Sunday, September 21, 2014

Scary stuff: Great Barrier reef growth down 40%, world (and U.S.) carbon production stll increasing

The ravages of climate change thunder onward, and recent science doesn’t provide much hope.

Coral decline has been an issue, associated with coral disease, coral bleaching and lots more. A new study indicates the problems just keep coming. And our use of carbon is (surprise!) still climbing.

(Parenthetically, it’s election season. You need to ask every candidate whether they deny climate change, in which case don't vote for them, And more importantly, ask what they’ll do to combat it. And vote accordingly.)

A 30-year study of Australia’s Great Barrier Reef shows that coral growth has dropped an astounding 40 percent. Here is the ScienceDaily story on that. 

The abstract of the paper, published in the journal Geochimic et Cosmochimica Acta, suggests pretty clearly that ocean acidification—a result of increased carbon dioxide in the atmosphere—is the cause: 

“The similarity between the predicted and the measured decrease in (calcification) suggests that ocean acidification may be the primary cause for the lower CaCO3 precipitation rate on the Lizard Island reef flat.”

We're not aware of similar studies in the Hawaiian Islands, but it's reasonable to conclude that if it's happening on the largest reef system in the world, it might be happening elsewhere.

And, for all the talk, we’re not having much of an impact on the problem. Carbon dioxide emissions by human activities, far from declining or even staying level, are increasing. 

They're increasing more than the global average in the United States, India and China. The European Union has decreased carbon release, although it continues to import large amounts of goods from China, so it effectively shifts some of its carbon production there.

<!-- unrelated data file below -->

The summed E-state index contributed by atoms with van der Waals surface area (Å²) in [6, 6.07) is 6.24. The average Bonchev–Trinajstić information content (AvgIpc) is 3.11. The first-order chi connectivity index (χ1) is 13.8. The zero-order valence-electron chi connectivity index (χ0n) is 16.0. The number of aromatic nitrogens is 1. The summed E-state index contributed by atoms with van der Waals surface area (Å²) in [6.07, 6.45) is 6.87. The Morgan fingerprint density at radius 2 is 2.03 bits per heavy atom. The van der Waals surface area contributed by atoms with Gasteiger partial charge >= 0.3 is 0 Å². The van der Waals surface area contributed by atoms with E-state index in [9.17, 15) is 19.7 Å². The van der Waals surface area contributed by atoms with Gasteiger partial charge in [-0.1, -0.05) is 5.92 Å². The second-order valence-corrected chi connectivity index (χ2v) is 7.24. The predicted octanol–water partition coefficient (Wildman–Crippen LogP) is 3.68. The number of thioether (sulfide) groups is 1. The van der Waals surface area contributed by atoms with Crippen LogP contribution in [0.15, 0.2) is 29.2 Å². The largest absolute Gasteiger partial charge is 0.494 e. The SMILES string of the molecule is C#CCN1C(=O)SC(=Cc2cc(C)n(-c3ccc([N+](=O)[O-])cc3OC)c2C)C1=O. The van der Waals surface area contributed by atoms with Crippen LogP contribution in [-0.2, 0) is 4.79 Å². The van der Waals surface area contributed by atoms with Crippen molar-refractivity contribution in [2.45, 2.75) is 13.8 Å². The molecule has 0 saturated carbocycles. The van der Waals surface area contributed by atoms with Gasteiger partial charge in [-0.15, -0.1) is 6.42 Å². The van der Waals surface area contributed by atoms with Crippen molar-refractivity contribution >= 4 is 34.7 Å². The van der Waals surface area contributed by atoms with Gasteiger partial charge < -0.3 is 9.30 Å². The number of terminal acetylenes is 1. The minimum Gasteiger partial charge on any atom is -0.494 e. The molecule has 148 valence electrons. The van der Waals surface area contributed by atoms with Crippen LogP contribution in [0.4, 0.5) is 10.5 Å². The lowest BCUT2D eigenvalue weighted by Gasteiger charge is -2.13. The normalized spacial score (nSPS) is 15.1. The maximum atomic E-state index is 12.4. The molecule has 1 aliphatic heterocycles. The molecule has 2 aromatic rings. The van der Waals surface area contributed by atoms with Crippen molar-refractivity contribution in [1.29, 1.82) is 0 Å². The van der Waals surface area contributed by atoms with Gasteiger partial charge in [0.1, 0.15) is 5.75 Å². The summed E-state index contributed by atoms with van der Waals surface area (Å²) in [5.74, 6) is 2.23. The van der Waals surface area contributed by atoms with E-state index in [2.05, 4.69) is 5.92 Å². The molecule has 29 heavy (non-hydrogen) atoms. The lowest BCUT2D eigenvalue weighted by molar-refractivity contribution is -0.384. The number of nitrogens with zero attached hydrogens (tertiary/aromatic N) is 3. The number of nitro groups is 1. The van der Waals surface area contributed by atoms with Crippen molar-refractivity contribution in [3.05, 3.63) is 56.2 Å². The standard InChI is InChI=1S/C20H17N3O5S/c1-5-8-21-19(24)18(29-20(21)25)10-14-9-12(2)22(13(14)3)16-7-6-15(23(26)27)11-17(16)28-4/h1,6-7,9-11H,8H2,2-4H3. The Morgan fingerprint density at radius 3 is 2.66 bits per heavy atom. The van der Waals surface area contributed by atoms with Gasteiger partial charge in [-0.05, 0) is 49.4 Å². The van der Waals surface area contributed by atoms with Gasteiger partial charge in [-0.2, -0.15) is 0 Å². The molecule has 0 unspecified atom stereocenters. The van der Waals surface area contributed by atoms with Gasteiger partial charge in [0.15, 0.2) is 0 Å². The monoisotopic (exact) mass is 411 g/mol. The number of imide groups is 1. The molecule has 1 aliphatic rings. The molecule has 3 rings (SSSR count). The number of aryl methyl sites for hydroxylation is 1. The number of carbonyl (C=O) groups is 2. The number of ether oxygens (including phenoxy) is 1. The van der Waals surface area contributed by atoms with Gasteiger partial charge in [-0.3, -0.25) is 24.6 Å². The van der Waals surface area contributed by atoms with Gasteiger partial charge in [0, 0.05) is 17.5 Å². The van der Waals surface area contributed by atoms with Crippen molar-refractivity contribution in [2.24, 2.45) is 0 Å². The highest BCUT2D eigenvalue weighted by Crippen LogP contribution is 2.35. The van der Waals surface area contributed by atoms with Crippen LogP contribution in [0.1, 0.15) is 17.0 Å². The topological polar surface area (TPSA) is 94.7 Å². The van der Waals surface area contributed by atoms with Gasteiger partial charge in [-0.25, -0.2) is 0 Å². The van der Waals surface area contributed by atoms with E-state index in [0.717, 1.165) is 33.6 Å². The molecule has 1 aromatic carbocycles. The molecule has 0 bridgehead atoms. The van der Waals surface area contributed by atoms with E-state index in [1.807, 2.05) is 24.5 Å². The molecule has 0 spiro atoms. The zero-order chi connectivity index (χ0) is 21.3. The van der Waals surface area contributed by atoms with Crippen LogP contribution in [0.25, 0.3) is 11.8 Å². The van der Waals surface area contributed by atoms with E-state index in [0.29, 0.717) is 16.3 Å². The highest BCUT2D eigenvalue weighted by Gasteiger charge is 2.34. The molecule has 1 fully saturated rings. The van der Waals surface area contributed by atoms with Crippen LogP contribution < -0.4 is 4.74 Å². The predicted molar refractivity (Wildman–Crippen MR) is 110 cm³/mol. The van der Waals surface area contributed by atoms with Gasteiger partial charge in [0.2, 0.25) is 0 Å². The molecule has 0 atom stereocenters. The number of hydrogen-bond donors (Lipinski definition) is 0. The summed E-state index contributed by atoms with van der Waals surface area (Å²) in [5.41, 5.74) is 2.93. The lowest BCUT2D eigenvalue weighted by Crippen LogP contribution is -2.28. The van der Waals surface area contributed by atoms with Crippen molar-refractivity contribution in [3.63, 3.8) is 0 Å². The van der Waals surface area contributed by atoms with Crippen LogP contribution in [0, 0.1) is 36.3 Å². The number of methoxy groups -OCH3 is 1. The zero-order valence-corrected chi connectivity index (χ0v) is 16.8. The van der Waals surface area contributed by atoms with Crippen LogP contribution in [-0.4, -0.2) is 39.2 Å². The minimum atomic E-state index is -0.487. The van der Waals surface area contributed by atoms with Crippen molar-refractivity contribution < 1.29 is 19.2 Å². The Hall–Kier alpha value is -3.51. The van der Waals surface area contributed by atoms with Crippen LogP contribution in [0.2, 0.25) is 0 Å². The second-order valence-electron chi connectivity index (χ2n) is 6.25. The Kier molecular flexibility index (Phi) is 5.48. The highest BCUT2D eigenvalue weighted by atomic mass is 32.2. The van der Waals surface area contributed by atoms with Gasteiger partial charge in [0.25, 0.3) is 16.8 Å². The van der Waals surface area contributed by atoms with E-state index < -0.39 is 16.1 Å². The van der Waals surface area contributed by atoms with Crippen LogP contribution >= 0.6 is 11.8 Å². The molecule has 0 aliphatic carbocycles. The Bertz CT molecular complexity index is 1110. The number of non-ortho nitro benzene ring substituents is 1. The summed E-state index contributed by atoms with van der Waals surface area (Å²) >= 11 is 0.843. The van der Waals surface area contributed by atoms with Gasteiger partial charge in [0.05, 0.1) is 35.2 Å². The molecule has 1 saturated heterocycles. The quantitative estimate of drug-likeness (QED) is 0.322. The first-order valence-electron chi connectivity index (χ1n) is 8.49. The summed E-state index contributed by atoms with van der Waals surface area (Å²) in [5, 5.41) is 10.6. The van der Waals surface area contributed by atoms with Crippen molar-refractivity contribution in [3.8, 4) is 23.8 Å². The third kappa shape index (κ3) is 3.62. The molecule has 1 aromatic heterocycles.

This is, of course, maddening. It’s like being on a careening bus, headed for a cliff, and being unable to agree to use the brakes.

A new study by the United Kingdom’s Tyndall Centre for Climate Change Research and the College of Engineering, Mathematics and Physical Sciences at the University of Exeter, says carbon dioxide releases into the atmosphere will rise in 2014 by another 2.5 percent, to 40 billion tonnes.

As the Great Barrier Reef inquiry and myriad other studies show, the results are bad already. But they can and will get worse. Many scientists feel that 2 degrees Celsius is a tipping point for catastrophic change.

"We have already used two-thirds of the total amount of carbon we can burn, in order to keep warming below the crucial 2°C level. If we carry on at the current rate we will reach our limit in as little as 30 years' time–and that is without any continued growth in emission levels. 

"The implication of no immediate action is worryingly clear—either we take a collective responsibility to make a difference, and soon, or it will be too late," said Pierre Friedlingstein, a professor at Exeter and lead author of the paper. 

Need some data points? This is from a press release from the University of East Anglia:

    China's CO2 emissions grew by 4.2 per cent in 2013, the USA's grew by 2.9 per cent, and India's emissions grew by 5.1 per cent.
    The EU has decreased its emissions by 1.8 per cent, though it continues to export a third of its emissions to China and other producers through imported goods and services.
    China's CO2 emissions per person overtook emissions in the EU for the first time in 2013. China's emissions are now larger than the US and EU combined. 16 per cent of China's emissions are for goods and services which are exported elsewhere.
    Emissions in the UK decreased by 2.6 per cent in 2013 caused by a decline in the use of coal and gas. However the UK exports a third of its emissions by consuming goods and services which are produced elsewhere.
    CO2 emissions are caused primarily by burning fossil fuels, as well as by cement production and deforestation. Deforestation accounts for 8 per cent of CO2 emissions.
    Historical and future CO2 emissions must remain below a total 3,200 billion tonnes to be in with a 66 per cent chance of keeping climate change below 2°C. But two thirds (2,000 billion tonnes) of this quota have already been used.
    If global emissions continue at their current rate, the remaining 1,200 billion tonnes will be used up in around 30 years – one generation.
    Global emissions must reduce by more than 5 per cent each year over several decades to keep climate change below 2°C.
(Here is the citation for the coral study: J. Silverman, K. Schneider, D.I. Kline, T. Rivlin, A. Rivlin, S. Hamylton, B. Lazar, J. Erez, K. Caldeira. Community calcification in Lizard Island, Great Barrier Reef: A 33 year perspective. Geochimica et Cosmochimica Acta, 2014; DOI: 10.1016/j.gca.2014.09.011)
© Jan TenBruggencate 2014

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